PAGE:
Listen wholly before speaking

By Gerry Lewis | Published Saturday, July 7, 2018

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The truth is out there. Can you hear it?

It’s a noisy world. Maybe it wasn’t helpful to simply state the world is a noisy place. I’ll go deeper and ask, “How do we handle the noise?”

Maybe we should first define noise. There are literal noises – vibrations that create audible sound waves measured in decibels. Our mechanized and mobile culture generates a lot of those. There is, of course, music.

These are not the subject of my pondering. The noisy world I’m talking about is opinion, the “volume” at which it is shared, the competition for attention and the increased vitriol that noise-makers have toward one another.

What seems to have been lost in all of this noise is the ability to listen and to dialogue with respect and open-heartedness.

Instead of listening to others so we might understand their frame of reference, we prepare our next point. We consider ourselves magnanimous if we actually let them finish a sentence.

If they are wrong or disagree with us, we feel compelled to interrupt them and set them straight. If they refuse to give us our turn, we turn up the volume and try to either drown them out or intimidate them into relenting. If they absolutely refuse to see the light and come around to our way of thinking, we write them off and break whatever relationship we might have had. After all, principles are more important than people.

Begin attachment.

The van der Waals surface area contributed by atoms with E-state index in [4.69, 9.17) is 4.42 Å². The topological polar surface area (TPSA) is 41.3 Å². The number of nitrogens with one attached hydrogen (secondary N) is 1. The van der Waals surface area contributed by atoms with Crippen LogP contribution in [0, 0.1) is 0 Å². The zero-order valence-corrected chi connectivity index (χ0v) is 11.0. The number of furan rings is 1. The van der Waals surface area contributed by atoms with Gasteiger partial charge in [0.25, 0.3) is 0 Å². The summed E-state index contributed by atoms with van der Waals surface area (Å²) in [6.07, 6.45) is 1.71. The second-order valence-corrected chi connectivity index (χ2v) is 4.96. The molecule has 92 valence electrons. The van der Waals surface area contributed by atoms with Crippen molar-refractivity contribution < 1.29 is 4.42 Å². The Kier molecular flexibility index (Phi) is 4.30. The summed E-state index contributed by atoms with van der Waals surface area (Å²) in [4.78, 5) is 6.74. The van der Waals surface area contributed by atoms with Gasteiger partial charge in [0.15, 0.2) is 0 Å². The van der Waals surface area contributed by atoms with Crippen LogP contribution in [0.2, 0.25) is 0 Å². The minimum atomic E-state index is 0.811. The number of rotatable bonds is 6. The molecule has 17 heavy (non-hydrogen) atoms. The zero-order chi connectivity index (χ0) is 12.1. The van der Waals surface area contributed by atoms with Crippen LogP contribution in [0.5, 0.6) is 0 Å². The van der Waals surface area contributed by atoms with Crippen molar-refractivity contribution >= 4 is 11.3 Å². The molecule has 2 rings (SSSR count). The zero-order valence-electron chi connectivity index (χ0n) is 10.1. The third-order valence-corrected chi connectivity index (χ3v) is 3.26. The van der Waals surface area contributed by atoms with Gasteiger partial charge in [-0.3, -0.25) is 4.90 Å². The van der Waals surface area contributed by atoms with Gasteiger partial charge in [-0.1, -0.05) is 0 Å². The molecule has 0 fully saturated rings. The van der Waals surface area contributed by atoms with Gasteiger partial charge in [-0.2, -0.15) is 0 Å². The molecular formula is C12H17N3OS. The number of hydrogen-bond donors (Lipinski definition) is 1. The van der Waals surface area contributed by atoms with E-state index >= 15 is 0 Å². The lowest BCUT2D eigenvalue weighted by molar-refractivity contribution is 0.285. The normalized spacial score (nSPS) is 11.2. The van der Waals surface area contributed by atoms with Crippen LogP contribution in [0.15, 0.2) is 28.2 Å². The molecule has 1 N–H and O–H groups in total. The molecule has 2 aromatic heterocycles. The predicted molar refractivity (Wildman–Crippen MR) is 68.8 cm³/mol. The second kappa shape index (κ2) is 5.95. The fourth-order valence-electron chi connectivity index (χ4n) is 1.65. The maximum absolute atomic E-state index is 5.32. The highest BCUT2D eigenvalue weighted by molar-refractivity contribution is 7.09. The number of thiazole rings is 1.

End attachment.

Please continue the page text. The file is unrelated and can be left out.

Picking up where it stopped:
Does that sound a little extreme or cynical? Maybe we wouldn’t really do that in person, but online?

I’m sure I’ve mentioned this before because it was one of the wisest statements I’ve ever heard. My father-in-law once said, “I’ve never learned much with my mouth open.”

In his book, “The Seven Habits of Highly Effective People,” Stephen Covey said, “Seek first to understand; then to be understood.”

James, the half-brother of the Lord Jesus Christ, said, “My dear brothers and sisters, take note of this: Everyone should be quick to listen, slow to speak and slow to become angry, because human anger does not produce the righteousness that God desires.” (James 1:19-20)

Quick to listen. Slow to speak. Slow to become angry.

Those words of wisdom have led me to state the fourth of my Life Core Values this way: “Listen intently because sacred truth is often found in unexpected way stations.”

Jesus said, I am the Way, the Truth, and the Life (John 14:6). If He is The Truth – truth personified – then all truth finds its source in Him. Regardless of who speaks it.

Please note that I didn’t say all truth claims are equal. I said, if it’s true, it is His truth and is, therefore, sacred.

Life matters – the whole incredible, messy, noisy journey. If we slow down and listen, we may be surprised at how truth shows up.

Dr. Gerry Lewis, author, blogger, church consultant and leadership coach, serves as executive director of the Harvest Baptist Association in Decatur.

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